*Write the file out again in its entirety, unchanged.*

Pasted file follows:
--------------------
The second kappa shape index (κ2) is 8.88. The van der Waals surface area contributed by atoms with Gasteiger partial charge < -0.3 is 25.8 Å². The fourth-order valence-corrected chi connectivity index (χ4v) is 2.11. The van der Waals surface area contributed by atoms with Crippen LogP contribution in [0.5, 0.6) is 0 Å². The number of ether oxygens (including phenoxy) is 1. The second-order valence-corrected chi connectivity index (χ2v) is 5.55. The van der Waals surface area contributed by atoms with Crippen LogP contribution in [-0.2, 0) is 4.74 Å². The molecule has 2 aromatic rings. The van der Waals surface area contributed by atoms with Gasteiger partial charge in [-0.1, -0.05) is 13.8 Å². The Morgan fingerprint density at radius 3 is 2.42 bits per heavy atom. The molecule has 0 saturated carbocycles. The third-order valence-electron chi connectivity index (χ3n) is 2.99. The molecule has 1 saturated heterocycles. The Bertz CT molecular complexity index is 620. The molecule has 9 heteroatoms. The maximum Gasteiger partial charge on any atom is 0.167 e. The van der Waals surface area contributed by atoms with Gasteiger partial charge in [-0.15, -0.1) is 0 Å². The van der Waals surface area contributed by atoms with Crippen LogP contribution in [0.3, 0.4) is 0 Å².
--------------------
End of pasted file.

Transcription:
The second kappa shape index (κ2) is 8.88. The van der Waals surface area contributed by atoms with Gasteiger partial charge < -0.3 is 25.8 Å². The fourth-order valence-corrected chi connectivity index (χ4v) is 2.11. The van der Waals surface area contributed by atoms with Crippen LogP contribution in [0.5, 0.6) is 0 Å². The number of ether oxygens (including phenoxy) is 1. The second-order valence-corrected chi connectivity index (χ2v) is 5.55. The van der Waals surface area contributed by atoms with Crippen LogP contribution in [-0.2, 0) is 4.74 Å². The molecule has 2 aromatic rings. The van der Waals surface area contributed by atoms with Gasteiger partial charge in [-0.1, -0.05) is 13.8 Å². The Morgan fingerprint density at radius 3 is 2.42 bits per heavy atom. The molecule has 0 saturated carbocycles. The third-order valence-electron chi connectivity index (χ3n) is 2.99. The molecule has 1 saturated heterocycles. The Bertz CT molecular complexity index is 620. The molecule has 9 heteroatoms. The maximum Gasteiger partial charge on any atom is 0.167 e. The van der Waals surface area contributed by atoms with Gasteiger partial charge in [-0.15, -0.1) is 0 Å². The van der Waals surface area contributed by atoms with Crippen LogP contribution in [0.3, 0.4) is 0 Å².